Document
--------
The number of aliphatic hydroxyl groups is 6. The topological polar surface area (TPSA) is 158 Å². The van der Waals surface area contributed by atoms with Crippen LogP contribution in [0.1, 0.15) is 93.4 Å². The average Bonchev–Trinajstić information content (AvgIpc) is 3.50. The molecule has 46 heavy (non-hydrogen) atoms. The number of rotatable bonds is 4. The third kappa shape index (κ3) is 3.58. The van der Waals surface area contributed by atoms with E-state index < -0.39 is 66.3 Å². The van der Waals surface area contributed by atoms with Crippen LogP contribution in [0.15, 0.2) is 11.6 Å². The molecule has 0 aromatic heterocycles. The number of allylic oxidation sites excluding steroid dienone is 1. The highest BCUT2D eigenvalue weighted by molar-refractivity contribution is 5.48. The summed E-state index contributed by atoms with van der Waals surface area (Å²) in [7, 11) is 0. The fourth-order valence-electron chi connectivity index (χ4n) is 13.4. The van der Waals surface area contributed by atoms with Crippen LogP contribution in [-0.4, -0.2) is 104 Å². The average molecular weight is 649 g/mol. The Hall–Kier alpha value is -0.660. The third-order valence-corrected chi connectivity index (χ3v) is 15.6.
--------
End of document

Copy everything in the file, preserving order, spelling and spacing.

The number of aliphatic hydroxyl groups is 6. The topological polar surface area (TPSA) is 158 Å². The van der Waals surface area contributed by atoms with Crippen LogP contribution in [0.1, 0.15) is 93.4 Å². The average Bonchev–Trinajstić information content (AvgIpc) is 3.50. The molecule has 46 heavy (non-hydrogen) atoms. The number of rotatable bonds is 4. The third kappa shape index (κ3) is 3.58. The van der Waals surface area contributed by atoms with E-state index < -0.39 is 66.3 Å². The van der Waals surface area contributed by atoms with Crippen LogP contribution in [0.15, 0.2) is 11.6 Å². The molecule has 0 aromatic heterocycles. The number of allylic oxidation sites excluding steroid dienone is 1. The highest BCUT2D eigenvalue weighted by molar-refractivity contribution is 5.48. The summed E-state index contributed by atoms with van der Waals surface area (Å²) in [7, 11) is 0. The fourth-order valence-electron chi connectivity index (χ4n) is 13.4. The van der Waals surface area contributed by atoms with Crippen LogP contribution in [-0.4, -0.2) is 104 Å². The average molecular weight is 649 g/mol. The Hall–Kier alpha value is -0.660. The third-order valence-corrected chi connectivity index (χ3v) is 15.6.